Filtering by Category: drawing
|Graphite and charcoal on paper|
60.5" x 128"
"The colossal orifices, pressed against glass, aim to convey a tension between intimacy and vastness that evokes conflicting aspects of modern life. They are vulnerable to scrutiny yet mysterious, unique yet anonymous, truthfully represented yet easily misread."
Richard Serra, "Drawings After Circuit"(1972), charcoal on paper
When I think of Drawing (with a capitol D) in this way, as an ever-growing, all-encompassing means of creating, I'm reminded of what Rosalind Krauss had to say about Sculpture in her famous 1979 essay "Sculpture in the Expanded Field." I won't go into details, but basically, what I mean to suggest by this is perhaps that Drawing has entered an 'expanded field' of its own. Perhaps the line culture has "drawn" between drawing and sculpture isn't quite as clear as we may think. The same could be said for drawing and performance (in which the drawing is a record of performance - see Tony Orrico), as well as many other overlapping categories of art-making. John Dewey, in Art as Experience, makes a clear argument for this idea, suggesting that the various media "form a continuum, a spectrum, and that while we may distinguish the seven so-called primary colors, there is no attempt to tell exactly where one begins and another one ends."
My intention in this post was originally to highlight Richard Serra's accomplishments in drawing, but it seems I've gotten off topic. I'm on the verge of delving into a lengthy discussion of categorical classifications in art-making - its effect on art education - and many relevant opinions on the subject (this topic is discussed at length in Art School: Propositions for the 21st-Century)... but perhaps I'll save that for another day.
|a site-specific drawing by Richard Serra|
"I am an artist. My job is to make drawings, not to make sense." WK
I just watched the PBS documentary on South African artist, William Kentridge, called Anything is Possible. I know I've seen it before, but I can't remember for the life of me when/where. If ever I teach a drawing class of my own, I will definitely show this film to my students. He pushes "drawing" like no artist I've seen. William Kentridge's work is quite amazing, involving so many factors yet flowing so smoothly. I particularly enjoy watching footage from the opera he staged and directed called The Nose.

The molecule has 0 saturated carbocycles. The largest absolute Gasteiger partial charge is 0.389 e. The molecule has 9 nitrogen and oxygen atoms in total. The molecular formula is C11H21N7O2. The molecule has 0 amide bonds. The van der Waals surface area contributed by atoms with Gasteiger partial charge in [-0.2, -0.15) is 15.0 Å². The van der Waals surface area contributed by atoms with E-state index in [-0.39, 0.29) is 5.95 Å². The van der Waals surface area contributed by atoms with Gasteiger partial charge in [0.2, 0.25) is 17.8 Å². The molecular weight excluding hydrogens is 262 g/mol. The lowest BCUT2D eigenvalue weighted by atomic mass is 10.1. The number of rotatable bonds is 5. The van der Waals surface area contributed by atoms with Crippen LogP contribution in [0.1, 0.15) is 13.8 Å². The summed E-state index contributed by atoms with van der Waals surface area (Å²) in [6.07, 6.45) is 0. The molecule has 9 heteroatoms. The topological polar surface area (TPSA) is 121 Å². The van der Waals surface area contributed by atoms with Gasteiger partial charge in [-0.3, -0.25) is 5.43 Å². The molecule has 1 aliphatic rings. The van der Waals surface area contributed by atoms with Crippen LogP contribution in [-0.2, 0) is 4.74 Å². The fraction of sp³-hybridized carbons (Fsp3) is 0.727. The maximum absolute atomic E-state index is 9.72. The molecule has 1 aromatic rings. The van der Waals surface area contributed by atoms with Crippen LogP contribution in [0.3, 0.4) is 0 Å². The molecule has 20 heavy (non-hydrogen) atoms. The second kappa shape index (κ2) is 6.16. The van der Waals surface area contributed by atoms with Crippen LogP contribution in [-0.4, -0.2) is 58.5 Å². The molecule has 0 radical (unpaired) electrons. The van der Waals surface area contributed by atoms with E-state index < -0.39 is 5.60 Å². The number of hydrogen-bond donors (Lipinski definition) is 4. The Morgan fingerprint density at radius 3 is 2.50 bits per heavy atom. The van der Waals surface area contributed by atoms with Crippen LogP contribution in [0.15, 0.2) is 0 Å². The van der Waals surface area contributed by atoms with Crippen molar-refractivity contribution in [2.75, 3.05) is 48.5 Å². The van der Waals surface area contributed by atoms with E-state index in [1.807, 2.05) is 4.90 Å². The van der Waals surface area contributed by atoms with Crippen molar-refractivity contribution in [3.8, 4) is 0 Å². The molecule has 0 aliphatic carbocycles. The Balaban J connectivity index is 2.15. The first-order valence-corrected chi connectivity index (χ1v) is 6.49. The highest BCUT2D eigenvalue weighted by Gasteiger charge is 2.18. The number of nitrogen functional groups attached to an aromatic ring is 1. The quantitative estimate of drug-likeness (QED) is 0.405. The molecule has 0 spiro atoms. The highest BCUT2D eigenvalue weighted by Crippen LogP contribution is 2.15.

3" x 8"
ink on paper
I'm onto some new-ish things in the studio. This drawing above is the start of something. It's primarily serving as one of many studies for some larger paintings I plan to do with polyurethane and oil paint... so we'll see about that! I've been looking at a lot of photos online of skin... all kinds of photos... but the really zoomed in ones of skin layers are by far the best. I found these at sciencephoto.com
I've been messing around with some new approaches, and I somehow ended up with a few drawings, which is something new for me. I started with a slice of this...
(the result of many layers of polyurethane-soaked fiberglass insulation made into a ball, dried, and sliced on a band-saw)
... and then I began drawing from observation. I based the forms off of the above image, but allowed them to evolve as I continued. And they eventually grew to become these organ/tumor-ish objects...
graphite on paper
appx. 5" x 4" each
Perhaps I'll do some more...
Perhaps I'll do some more...
I really like this quote I found HERE that discusses my very dilemma...
"Process, and the trace of that process, are integral to drawing. The action used to make a mark becomes that mark. The drawing is an image of an action. The visual marks made by sound, the doing and undoing of a mark, the space of a mark, at their core all have the essence of an action.
A drawing and a sculpture, there is no clear line between the two. Some sculptures are three dimensional drawings. What begins as a drawing can become a sculptural object. A conversation develops between the two dimensional and the three dimensional. Materials used for making sculpture are used for drawing - so plastic tubing used within a sculpture is then dipped in ink and used as a drawing tool - and the sculpture and the drawing become part of each other. Discovering how an object draws itself is a way of understanding the essence of that object."
So, this this brings me to the drawings/performances of Tony Orrico, which have ignited this entire dialogue. I wish I had been exposed to these in drawing class. One day when I'm a grown-up (ha), if I ever have to opportunity to teach a drawing class (or some sort of special topics class), I would love to assign projects that are performative and process-based. The possibilities are endless, and the creative potential is without bounds. Check out these videos of Tony Orrico... they are utterly mesmerizing.
This is a drawing I did as a final project for drawing class. It is the product of much deliberation, as drawing is not an active part of my creative process. Rather than draw something from observation, I wanted to make a piece that could potentially fit into my wider body of work. I went for a more process-based approach, which I won't even attempt to fully explain. I'll just say that it involved a number of steps, including reading aloud three definitions of "drawing" with a drawing utensil attached to my chin...
loose charcoal on panels
9" x 12" each